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I have a complex TikZ sub-drawing (I call it “object”) that I use over and over in many figures. It's way more complex than what's called a “shape” in the TikZ/pgf context and contains itself several nodes. It has some connection points like the anchors of a shape, and I define them with coordinate (object name_connection name). If it would be real anchors of a shape, I could use the syntax (object name.connection name), but that's not possible in standard tikz (also stated in the manual). Is there a way to circumvent this and give a name containing a “.” to a coordinate? It would help to have cleaner code and to stay closer to the TikZ/pgf syntax.

The example below illustrates what I mean. It's kind of minimal working example, my original code is at the moment approx. 200 lines of code.

\documentclass{article}

\usepackage{tikz}

\pgfkeys{
  /object/.cd,
  left node/.style={draw,red},
  right node/.style={draw,blue},
}

\def\object[#1](#2,#3)#4;{
  \pgfkeys{/object/.cd,#1}
  \begin{scope}[shift={(#2,#3)}]
    \node [/object/left node] (#4_left) at (-1,0) {#4};
    \node [/object/right node]  (#4_right) at (1,0) {#4};
    \draw (#4_left) -- (#4_right);
    \draw (#4_right) -- ++(.5,.5) coordinate (#4_connection b);
    \draw (#4_left) -- ++(-.5,-.5) coordinate (#4_connection a);
  \end{scope}
}

\begin{document}
\begin{tikzpicture}
  \object[](0,-1){A};
  \object[left node/.append style={green}](0,1){B};
  \begin{scope}[orange]
    \draw (-2,0) -- (A_connection a);
    % \draw (-2,0) -- (A.connection a);
    \draw (A_connection b) to[out=45,in=225] (B_connection a);
    % \draw (A.connection b) to[out=45,in=225] (B.connection a);
  \end{scope}
\end{tikzpicture}
\end{document}

Related: Complex objects in TikZ: pgfkeys scope and best practice

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1  
You could declare your object as shape with \pgfdeclareshape, and then provide code for as many anchors as you wish –  Lionel MANSUY Jan 28 '13 at 15:21
    
@Lionel MANSUY: Yes, but that's what I try to avoid, because I don't want to use basic pgf to define my object but higher level TikZ structures like shown in the example. –  Chris Jan 28 '13 at 15:25
    
Why do you want to avoid pgf? –  Matthew Leingang Jan 28 '13 at 16:11
    
I have several reasons. 1) I have already >230 lines of TikZ code. 2) I utilize styles and node positioning a lot within my object and it utilizes additionally several circuit elements. 3) I have many years of TikZ experience, using it during studies, diploma thesis and many papers. I used \def to define my objects since I was never able to dig into the complexity of pgf. So I have 0 years of pgf experience. I'm not a programmer, and pgf looks really complex. I had always the impression that TikZ is lacking some higher level object facility. I believe a lot of people use C-c C-v instead. –  Chris Jan 28 '13 at 16:58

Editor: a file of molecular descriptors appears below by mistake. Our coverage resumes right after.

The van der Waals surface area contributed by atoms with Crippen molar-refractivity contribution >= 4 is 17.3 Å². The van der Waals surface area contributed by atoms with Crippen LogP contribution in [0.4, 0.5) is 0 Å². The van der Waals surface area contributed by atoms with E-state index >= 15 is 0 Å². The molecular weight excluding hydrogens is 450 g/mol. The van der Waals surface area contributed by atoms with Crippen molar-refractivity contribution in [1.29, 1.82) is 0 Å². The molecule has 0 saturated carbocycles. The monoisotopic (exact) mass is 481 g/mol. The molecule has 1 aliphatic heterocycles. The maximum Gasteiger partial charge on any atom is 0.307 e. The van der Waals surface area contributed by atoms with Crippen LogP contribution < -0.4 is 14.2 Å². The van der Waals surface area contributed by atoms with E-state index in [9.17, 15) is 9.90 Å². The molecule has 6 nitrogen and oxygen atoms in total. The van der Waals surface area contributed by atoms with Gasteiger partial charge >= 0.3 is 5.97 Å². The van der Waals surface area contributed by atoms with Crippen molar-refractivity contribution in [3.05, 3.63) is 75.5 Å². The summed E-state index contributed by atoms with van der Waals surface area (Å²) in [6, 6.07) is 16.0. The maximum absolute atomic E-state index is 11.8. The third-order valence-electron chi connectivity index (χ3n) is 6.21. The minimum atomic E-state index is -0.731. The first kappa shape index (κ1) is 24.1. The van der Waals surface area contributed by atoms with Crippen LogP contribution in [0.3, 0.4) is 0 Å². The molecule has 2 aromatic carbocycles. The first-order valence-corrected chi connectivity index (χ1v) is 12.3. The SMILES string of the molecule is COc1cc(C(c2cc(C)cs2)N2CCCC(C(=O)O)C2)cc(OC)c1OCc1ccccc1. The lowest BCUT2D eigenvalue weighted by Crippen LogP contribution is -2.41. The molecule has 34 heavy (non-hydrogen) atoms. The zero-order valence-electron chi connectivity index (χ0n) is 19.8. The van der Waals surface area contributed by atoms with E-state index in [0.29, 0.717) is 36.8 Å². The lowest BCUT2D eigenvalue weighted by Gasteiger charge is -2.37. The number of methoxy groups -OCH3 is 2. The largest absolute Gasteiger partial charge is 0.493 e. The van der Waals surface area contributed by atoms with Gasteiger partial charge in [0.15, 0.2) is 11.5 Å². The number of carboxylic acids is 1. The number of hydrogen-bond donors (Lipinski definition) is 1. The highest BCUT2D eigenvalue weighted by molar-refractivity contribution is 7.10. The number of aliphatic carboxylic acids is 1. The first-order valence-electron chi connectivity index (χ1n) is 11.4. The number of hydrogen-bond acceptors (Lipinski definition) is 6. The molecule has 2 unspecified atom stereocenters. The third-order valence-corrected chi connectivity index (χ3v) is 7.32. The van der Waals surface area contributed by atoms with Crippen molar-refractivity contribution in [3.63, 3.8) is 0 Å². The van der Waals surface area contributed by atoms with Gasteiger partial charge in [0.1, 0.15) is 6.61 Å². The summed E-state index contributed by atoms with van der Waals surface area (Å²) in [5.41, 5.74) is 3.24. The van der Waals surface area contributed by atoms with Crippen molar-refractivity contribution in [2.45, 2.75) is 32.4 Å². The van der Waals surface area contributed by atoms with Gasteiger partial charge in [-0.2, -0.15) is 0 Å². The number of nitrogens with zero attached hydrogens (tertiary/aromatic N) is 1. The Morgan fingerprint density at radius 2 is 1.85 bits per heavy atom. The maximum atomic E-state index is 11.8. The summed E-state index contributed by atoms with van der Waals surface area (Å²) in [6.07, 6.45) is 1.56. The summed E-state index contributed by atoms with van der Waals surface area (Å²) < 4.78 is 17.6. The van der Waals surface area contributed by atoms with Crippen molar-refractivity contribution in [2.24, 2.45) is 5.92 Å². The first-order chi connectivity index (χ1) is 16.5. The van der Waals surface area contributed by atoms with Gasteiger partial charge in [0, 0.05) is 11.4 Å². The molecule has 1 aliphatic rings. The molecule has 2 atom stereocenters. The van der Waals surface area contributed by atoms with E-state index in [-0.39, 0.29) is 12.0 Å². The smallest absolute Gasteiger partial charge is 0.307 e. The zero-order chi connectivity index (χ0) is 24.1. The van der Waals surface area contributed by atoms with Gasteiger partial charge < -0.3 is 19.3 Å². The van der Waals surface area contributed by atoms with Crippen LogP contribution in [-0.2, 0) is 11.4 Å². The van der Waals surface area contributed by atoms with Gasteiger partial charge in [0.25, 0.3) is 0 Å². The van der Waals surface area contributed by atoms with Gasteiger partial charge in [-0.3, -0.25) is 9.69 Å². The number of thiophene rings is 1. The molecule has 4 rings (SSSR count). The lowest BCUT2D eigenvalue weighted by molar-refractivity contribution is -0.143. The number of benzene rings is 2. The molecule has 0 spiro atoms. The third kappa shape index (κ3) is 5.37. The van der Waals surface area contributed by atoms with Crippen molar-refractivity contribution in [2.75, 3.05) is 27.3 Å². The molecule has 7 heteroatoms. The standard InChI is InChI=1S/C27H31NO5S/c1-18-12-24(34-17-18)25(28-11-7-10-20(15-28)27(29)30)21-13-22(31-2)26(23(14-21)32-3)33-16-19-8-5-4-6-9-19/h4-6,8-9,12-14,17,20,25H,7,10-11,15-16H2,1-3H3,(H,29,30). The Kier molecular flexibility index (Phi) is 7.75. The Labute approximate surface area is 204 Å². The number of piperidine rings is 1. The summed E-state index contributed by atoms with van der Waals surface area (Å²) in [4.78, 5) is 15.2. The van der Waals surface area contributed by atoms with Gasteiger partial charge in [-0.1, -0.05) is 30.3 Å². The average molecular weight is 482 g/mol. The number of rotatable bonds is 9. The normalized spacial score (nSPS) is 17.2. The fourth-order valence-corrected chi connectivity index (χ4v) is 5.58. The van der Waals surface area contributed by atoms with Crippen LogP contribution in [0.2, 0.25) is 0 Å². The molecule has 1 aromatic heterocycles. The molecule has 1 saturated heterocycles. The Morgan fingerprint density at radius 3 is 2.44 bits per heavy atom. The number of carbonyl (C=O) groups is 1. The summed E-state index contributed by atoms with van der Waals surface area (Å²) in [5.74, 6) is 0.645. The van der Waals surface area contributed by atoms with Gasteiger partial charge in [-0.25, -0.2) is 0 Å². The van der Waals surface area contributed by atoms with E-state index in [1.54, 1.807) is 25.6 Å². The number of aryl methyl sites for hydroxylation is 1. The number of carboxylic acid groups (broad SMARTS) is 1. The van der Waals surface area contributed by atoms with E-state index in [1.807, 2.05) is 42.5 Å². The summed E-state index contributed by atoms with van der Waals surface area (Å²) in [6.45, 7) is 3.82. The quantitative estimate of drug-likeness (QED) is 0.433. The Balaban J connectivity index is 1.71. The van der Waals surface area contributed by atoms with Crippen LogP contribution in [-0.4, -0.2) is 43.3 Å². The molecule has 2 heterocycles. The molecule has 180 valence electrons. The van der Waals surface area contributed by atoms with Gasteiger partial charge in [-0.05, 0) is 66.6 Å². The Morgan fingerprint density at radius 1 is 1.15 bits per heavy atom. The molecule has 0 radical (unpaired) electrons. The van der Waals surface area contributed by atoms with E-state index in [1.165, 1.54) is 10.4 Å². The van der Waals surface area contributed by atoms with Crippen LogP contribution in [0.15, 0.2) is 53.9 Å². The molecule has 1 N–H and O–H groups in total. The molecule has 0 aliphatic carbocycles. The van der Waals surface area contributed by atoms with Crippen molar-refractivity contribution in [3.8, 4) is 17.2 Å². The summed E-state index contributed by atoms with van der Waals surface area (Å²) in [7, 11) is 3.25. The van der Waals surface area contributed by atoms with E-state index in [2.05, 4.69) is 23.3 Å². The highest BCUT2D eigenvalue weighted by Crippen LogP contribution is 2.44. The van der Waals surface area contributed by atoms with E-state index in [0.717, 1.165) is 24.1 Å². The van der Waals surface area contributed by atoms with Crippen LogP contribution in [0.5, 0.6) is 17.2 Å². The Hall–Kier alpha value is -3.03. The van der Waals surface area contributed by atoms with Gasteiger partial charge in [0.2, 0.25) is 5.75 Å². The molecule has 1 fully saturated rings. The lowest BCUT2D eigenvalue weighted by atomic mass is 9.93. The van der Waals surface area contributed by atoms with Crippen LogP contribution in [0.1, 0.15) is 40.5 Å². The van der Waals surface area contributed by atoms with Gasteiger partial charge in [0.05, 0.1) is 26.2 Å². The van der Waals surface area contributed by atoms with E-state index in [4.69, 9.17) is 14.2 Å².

What about declaring generic anchors with \pgfdeclaregenericanchor? It's undocumented, it seems... :-( but I've used it already so I know it works. ---But that's pgf again, I'm afraid ... –  Sašo Živanović Jan 29 '13 at 1:56

1 Answer 1

As you can see, the primary goal is met: it's possible to write (A.connection left).

However: the information about coordinates within the object is duplicated, and when more than one object type comes into play, we need to distinguish between them. So, to make everything really work, one would need to the store object type and some internal coordinates ... which would essentially duplicate pgf's shape mechanism.

Another thing: an anchor (including generic anchors) returns a point, so (A.left) doesn't really refer to the node, but to its anchor. In other words, I don't believe that recursion (A.left.north) can be implemented in this way.

\documentclass{article}
\usepackage{tikz}

\pgfkeys{
  /object/.cd,
  left node/.style={draw,red},
  right node/.style={draw,blue},
}

\def\object[#1](#2,#3)#4;{
  \pgfkeys{/object/.cd,#1}
  \begin{scope}[shift={(#2,#3)}]
    \path coordinate(#4);
    \node [/object/left node] (#4_left) at (-1,0) {#4};
    \node [/object/right node]  (#4_right) at (1,0) {#4};
    \draw (#4_left) -- (#4_right);
    \draw (#4_left) -- ++(-.5,-.5);
    \draw (#4_right) -- ++(.5,.5);
  \end{scope}
}
\pgfdeclaregenericanchor{left}{\pgfpointxy{-1}{0}}
\pgfdeclaregenericanchor{right}{\pgfpointxy{1}{0}}
\pgfdeclaregenericanchor{connection left}{\pgfpointxy{-1.5}{-0.5}}
\pgfdeclaregenericanchor{connection right}{\pgfpointxy{1.5}{0.5}}


\begin{document}
\begin{tikzpicture}
  \object[](0,-1){A};
  \object[left node/.append style={green}](0,1){B};
  \begin{scope}[orange]
    \draw[->] (-2,0) -- (A.connection left);
    \draw (A.connection right) to[out=45,in=225] (B.connection left);
  \end{scope}
\end{tikzpicture}
\end{document}
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